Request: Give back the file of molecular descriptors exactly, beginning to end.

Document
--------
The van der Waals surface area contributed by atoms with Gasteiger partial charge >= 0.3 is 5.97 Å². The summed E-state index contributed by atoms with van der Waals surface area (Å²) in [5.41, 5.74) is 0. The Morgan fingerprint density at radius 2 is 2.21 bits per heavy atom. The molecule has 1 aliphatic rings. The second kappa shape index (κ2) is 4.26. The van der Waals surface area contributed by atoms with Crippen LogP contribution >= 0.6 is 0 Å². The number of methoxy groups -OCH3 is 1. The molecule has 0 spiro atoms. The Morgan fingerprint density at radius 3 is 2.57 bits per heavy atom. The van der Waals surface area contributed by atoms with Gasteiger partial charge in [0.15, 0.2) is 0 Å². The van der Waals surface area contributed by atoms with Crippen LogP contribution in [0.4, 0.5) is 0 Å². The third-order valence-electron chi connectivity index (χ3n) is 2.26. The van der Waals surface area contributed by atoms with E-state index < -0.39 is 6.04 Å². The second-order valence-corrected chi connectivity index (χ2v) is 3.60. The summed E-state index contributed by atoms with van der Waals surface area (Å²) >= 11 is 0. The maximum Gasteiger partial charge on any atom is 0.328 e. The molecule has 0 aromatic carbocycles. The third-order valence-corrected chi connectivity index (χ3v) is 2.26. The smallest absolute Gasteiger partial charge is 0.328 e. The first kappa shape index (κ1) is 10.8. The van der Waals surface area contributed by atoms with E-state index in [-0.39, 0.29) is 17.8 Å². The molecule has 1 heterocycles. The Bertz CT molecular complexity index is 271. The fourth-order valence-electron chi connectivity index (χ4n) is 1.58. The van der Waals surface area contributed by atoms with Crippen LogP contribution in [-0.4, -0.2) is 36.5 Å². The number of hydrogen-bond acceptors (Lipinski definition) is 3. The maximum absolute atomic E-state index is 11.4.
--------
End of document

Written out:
The van der Waals surface area contributed by atoms with Gasteiger partial charge >= 0.3 is 5.97 Å². The summed E-state index contributed by atoms with van der Waals surface area (Å²) in [5.41, 5.74) is 0. The Morgan fingerprint density at radius 2 is 2.21 bits per heavy atom. The molecule has 1 aliphatic rings. The second kappa shape index (κ2) is 4.26. The van der Waals surface area contributed by atoms with Crippen LogP contribution >= 0.6 is 0 Å². The number of methoxy groups -OCH3 is 1. The molecule has 0 spiro atoms. The Morgan fingerprint density at radius 3 is 2.57 bits per heavy atom. The van der Waals surface area contributed by atoms with Gasteiger partial charge in [0.15, 0.2) is 0 Å². The van der Waals surface area contributed by atoms with Crippen LogP contribution in [0.4, 0.5) is 0 Å². The third-order valence-electron chi connectivity index (χ3n) is 2.26. The van der Waals surface area contributed by atoms with E-state index < -0.39 is 6.04 Å². The second-order valence-corrected chi connectivity index (χ2v) is 3.60. The summed E-state index contributed by atoms with van der Waals surface area (Å²) >= 11 is 0. The maximum Gasteiger partial charge on any atom is 0.328 e. The molecule has 0 aromatic carbocycles. The third-order valence-corrected chi connectivity index (χ3v) is 2.26. The smallest absolute Gasteiger partial charge is 0.328 e. The first kappa shape index (κ1) is 10.8. The van der Waals surface area contributed by atoms with E-state index in [-0.39, 0.29) is 17.8 Å². The molecule has 1 heterocycles. The Bertz CT molecular complexity index is 271. The fourth-order valence-electron chi connectivity index (χ4n) is 1.58. The van der Waals surface area contributed by atoms with Crippen LogP contribution in [-0.4, -0.2) is 36.5 Å². The number of hydrogen-bond acceptors (Lipinski definition) is 3. The maximum absolute atomic E-state index is 11.4.